What did you learn at your engineering internship this summer?

It’s time to reflect…

Believe it or not, most internships are winding down at this stage of the summer. Before you wrap up, it’s truly important to reflect on the experience, and this is doubly important for engineers. Here’s why:

 

Engineering degrees, by their very nature, are professional degrees. This means that unlike, say, something in the social sciences like psychology, the engineering curriculum is designed to prepare students for a specific career path. In this way, engineering has much in common with accounting, nursing, and actuarial science.

 

Where professional degrees might propel you along a certain path – such as mechanical engineering – they cannot tell you much about the context of your career…and that’s where internships and active reflections upon internships will help you.

 

Continuing with mechanical engineering as our example, let’s consider what you might have learned about yourself and your career preferences over the summer. Depending on your internship, you may be able to weigh your experience versus your expectations:

  • Design or manufacturing?
  • Hands-on or mostly CAD?
  • Independent work, teamwork, or a mix?
  • Industrial or consumer products?
  • Big company or small company?
  • Long commute or walk to work?

 

And these are just the most basic questions. Rather than only worrying about getting a job when you graduate, start thinking about getting the right job. Engineering students tend to have more options in this regard than those in other majors, and these options can allow you to target specific types of employers. Don’t focus on just landing any job, but rather on getting a job you enjoy. It’s not just a matter of pay, but also of location, work environment, and a million other factors. But here’s the thing: Unless you actively reflect on your summer, you’re not likely to come to any meaningful conclusions beyond, “I liked that” or “I didn’t like that”.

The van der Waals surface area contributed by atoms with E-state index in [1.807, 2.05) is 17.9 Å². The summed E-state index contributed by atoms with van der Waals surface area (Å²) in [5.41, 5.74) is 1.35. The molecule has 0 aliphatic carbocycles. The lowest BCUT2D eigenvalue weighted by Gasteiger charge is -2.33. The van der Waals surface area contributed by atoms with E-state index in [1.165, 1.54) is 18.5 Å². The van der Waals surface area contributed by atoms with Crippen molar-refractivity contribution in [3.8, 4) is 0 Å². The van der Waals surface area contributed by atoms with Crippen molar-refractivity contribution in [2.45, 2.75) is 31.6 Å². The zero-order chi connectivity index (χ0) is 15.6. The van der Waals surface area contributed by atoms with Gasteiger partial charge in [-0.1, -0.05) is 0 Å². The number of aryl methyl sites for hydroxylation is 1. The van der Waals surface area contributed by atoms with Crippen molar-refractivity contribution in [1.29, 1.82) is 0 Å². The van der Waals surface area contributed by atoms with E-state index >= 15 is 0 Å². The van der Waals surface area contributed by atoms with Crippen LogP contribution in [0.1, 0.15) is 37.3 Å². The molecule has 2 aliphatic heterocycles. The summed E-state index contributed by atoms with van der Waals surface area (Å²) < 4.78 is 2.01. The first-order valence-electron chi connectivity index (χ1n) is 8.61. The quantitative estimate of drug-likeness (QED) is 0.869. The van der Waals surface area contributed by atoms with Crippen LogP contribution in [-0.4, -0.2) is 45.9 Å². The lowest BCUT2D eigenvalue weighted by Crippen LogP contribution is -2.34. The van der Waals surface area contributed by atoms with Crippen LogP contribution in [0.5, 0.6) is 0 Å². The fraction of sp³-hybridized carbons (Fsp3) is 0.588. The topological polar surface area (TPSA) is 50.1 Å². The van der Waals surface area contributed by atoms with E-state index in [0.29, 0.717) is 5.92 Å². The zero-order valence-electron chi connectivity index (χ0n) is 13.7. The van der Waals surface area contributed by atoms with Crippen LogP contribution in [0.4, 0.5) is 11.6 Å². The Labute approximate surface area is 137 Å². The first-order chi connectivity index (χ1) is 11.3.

If you’re earning credit for your internship, you’ve probably completed some reflection papers that require this sort of intentional work – but most engineering students don’t fall into this category. So, now and independently, ask yourself some of the same sorts of questions the CCD asks of students in our summer course:

  • Can you describe the culture of your summer workplace? Why did you like or dislike it?
  • What was your relationship with your manager this summer? Were you mentored?   Ignored?
  • What skills did you improve in your position? Would you like to work in the same manner when you graduate?

 

These just scratch the surface, but you get the idea. Don’t just cash your paychecks and move on. Give yourself the time and space for some active reflection. Unplug from digital media. No headphones, no screens. And reflect. It might be during your commute, or maybe on a sunny Saturday near the water – but wherever it is, be sure to give yourself time to consider what you’ve learned this summer. This sort of active reflection can help you down the road when it’s time to decide between taking just any job and landing The Job.

 

images from Wikipedia Commons

By John Bau
John Bau Career Consultant, School of Engineering John Bau